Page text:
Minnesota DNR Grants Permit for Fargo-Moorhead ‘Plan B’

The Minnesota Department of Natural Resources has granted a permit for the Fargo-Moorhead Flood Risk Management Project known as “Plan B.” 

Image source: dnr.state.mn.us

The permit approval followed the DNR’s completion of a supplemental environmental review that examined revisions to an earlier iteration of the project.

The Fargo-Moorhead Diversion Authority now has the combined dam safety and public waters permit needed from the DNR for this Red River project. The permit includes more than 50 special conditions governing project design, construction, operation, and maintenance.

Plan B, with the conditions included in DNR’s permit, represents a balanced approach to reducing flood risk in an important metropolitan area while protecting public safety and the environment,” said DNR Commissioner Tom Landwehr. “The strong work of the Task Force convened by Governors Burgum and Dayton and the supplemental environmental review process were critical in informing our final decision. I thank the members of the Task Force for their input in this process.”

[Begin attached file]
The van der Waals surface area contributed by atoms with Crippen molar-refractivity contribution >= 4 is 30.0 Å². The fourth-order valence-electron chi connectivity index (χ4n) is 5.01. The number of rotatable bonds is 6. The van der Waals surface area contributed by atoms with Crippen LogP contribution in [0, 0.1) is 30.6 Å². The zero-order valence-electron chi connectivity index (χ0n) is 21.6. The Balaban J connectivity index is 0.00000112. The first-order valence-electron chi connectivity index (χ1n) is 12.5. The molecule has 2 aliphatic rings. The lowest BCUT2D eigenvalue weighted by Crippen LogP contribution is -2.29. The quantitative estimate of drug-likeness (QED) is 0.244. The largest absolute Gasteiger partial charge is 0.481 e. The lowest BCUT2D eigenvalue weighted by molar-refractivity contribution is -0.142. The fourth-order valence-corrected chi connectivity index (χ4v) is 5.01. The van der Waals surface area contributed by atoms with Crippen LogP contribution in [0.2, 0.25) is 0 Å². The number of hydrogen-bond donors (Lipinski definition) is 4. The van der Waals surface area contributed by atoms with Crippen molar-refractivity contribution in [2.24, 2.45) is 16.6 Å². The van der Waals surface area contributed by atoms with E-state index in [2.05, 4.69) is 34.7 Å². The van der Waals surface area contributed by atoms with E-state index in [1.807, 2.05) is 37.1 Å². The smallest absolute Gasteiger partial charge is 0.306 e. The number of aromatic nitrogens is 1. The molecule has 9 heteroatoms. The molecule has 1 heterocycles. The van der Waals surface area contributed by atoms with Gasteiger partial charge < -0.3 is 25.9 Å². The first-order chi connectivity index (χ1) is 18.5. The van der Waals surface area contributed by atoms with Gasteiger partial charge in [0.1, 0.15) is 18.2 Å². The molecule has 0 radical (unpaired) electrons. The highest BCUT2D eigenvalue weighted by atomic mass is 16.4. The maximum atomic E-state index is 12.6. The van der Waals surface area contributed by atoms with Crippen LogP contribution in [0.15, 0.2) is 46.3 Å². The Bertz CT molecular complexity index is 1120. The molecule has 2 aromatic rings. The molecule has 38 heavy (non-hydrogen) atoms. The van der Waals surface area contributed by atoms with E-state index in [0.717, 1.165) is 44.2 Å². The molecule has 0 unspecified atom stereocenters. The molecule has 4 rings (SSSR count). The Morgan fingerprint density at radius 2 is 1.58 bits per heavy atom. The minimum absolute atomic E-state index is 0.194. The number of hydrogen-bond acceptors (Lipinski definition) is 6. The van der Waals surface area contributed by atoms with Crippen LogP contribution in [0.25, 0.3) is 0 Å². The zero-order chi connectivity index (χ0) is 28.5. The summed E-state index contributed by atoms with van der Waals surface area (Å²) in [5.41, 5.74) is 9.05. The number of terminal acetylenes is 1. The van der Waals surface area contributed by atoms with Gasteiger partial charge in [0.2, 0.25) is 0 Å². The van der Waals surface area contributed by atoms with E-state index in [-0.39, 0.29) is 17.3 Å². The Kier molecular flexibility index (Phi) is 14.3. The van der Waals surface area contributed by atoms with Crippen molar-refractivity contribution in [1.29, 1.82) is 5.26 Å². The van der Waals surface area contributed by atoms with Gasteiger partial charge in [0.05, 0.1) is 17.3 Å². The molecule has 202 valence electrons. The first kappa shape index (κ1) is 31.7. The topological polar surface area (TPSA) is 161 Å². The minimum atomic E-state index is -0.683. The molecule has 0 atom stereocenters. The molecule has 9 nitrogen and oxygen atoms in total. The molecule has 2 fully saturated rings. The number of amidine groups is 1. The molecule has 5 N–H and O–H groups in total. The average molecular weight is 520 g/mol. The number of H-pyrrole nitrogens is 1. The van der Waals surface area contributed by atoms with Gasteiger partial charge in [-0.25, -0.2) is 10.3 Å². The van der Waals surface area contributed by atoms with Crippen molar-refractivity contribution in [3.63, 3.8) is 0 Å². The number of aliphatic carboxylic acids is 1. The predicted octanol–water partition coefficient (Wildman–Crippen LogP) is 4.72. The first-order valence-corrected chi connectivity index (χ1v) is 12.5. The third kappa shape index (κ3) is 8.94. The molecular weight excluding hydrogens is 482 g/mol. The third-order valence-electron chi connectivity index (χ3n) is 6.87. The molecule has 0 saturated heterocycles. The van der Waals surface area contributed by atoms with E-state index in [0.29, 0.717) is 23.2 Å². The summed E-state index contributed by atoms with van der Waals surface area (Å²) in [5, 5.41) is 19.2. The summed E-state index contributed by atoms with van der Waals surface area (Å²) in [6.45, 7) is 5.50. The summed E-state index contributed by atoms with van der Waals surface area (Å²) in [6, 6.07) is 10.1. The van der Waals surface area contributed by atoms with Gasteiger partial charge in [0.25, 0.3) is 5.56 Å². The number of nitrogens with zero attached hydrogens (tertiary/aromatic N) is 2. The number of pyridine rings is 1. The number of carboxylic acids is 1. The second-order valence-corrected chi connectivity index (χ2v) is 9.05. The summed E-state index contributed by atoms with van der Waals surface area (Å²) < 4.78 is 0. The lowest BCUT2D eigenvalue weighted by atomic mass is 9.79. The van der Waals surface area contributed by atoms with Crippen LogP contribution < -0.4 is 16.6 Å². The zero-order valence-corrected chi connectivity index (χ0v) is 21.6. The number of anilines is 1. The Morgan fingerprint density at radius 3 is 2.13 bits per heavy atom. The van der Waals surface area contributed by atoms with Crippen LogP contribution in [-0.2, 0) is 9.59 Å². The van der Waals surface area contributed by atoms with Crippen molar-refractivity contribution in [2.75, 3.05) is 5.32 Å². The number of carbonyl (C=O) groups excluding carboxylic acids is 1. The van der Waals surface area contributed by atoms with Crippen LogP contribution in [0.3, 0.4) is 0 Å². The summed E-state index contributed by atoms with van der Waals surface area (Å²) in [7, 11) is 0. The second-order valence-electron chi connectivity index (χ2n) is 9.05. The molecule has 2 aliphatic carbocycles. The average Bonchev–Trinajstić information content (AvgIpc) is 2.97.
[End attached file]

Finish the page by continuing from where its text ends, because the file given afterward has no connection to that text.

Landwehr said that Minnesota recognizes the need to reduce flood risk in the Fargo-Moorhead area in a way that is consistent with Minnesota’s laws protecting public health, safety and the environment.

Currently, approximately 169,000 acres in Fargo-Moorhead are subject to flooding in a 100-year event. Plan B will provide 100-year level flood protection for about 57,000 of those acres, while exposing approximately 12,000 acres to new flooding potential.

Plan B permit details 

As approved by the DNR, the project includes an approximately 30-mile long diversion channel on the North Dakota side of the Fargo-Moorhead area.

Plan B also includes dams and other water control features on the interstate Red River and the Wild Rice River in North Dakota.

Compared with the previously proposed project that DNR rejected in 2016, Plan B creates a better balance between the two states regarding the number of acres impacted and benefitted. It also improves on the mitigation of adverse impacts to property and natural resources and retains more existing floodplain.